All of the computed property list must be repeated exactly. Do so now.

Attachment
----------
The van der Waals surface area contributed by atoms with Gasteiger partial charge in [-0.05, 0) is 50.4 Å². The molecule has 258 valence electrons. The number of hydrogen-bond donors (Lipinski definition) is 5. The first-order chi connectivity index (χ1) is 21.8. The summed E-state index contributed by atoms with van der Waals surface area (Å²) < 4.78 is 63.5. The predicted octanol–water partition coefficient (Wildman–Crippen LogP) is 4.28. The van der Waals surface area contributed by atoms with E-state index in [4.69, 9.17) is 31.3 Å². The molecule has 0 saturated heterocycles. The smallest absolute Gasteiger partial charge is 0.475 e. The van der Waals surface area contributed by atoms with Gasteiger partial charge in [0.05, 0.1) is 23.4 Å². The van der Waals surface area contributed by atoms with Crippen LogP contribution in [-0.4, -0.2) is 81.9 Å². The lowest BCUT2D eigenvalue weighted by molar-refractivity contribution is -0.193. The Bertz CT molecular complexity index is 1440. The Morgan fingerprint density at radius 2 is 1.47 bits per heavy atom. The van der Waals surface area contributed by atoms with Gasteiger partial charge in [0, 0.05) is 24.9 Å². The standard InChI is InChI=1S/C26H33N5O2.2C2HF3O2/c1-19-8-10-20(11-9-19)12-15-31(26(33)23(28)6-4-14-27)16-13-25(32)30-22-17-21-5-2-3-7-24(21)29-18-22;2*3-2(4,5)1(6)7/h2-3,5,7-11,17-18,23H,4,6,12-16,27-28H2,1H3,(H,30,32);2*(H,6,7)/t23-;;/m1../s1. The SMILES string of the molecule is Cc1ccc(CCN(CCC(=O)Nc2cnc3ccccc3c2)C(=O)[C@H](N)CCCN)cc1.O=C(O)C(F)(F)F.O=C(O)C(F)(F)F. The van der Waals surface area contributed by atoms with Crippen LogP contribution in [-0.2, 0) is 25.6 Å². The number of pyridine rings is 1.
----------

The van der Waals surface area contributed by atoms with Gasteiger partial charge in [-0.05, 0) is 50.4 Å². The molecule has 258 valence electrons. The number of hydrogen-bond donors (Lipinski definition) is 5. The first-order chi connectivity index (χ1) is 21.8. The summed E-state index contributed by atoms with van der Waals surface area (Å²) < 4.78 is 63.5. The predicted octanol–water partition coefficient (Wildman–Crippen LogP) is 4.28. The van der Waals surface area contributed by atoms with E-state index in [4.69, 9.17) is 31.3 Å². The molecule has 0 saturated heterocycles. The smallest absolute Gasteiger partial charge is 0.475 e. The van der Waals surface area contributed by atoms with Gasteiger partial charge in [0.05, 0.1) is 23.4 Å². The van der Waals surface area contributed by atoms with Crippen LogP contribution in [-0.4, -0.2) is 81.9 Å². The lowest BCUT2D eigenvalue weighted by molar-refractivity contribution is -0.193. The Bertz CT molecular complexity index is 1440. The Morgan fingerprint density at radius 2 is 1.47 bits per heavy atom. The van der Waals surface area contributed by atoms with Gasteiger partial charge in [0, 0.05) is 24.9 Å². The standard InChI is InChI=1S/C26H33N5O2.2C2HF3O2/c1-19-8-10-20(11-9-19)12-15-31(26(33)23(28)6-4-14-27)16-13-25(32)30-22-17-21-5-2-3-7-24(21)29-18-22;2*3-2(4,5)1(6)7/h2-3,5,7-11,17-18,23H,4,6,12-16,27-28H2,1H3,(H,30,32);2*(H,6,7)/t23-;;/m1../s1. The SMILES string of the molecule is Cc1ccc(CCN(CCC(=O)Nc2cnc3ccccc3c2)C(=O)[C@H](N)CCCN)cc1.O=C(O)C(F)(F)F.O=C(O)C(F)(F)F. The van der Waals surface area contributed by atoms with Crippen LogP contribution in [-0.2, 0) is 25.6 Å². The number of pyridine rings is 1.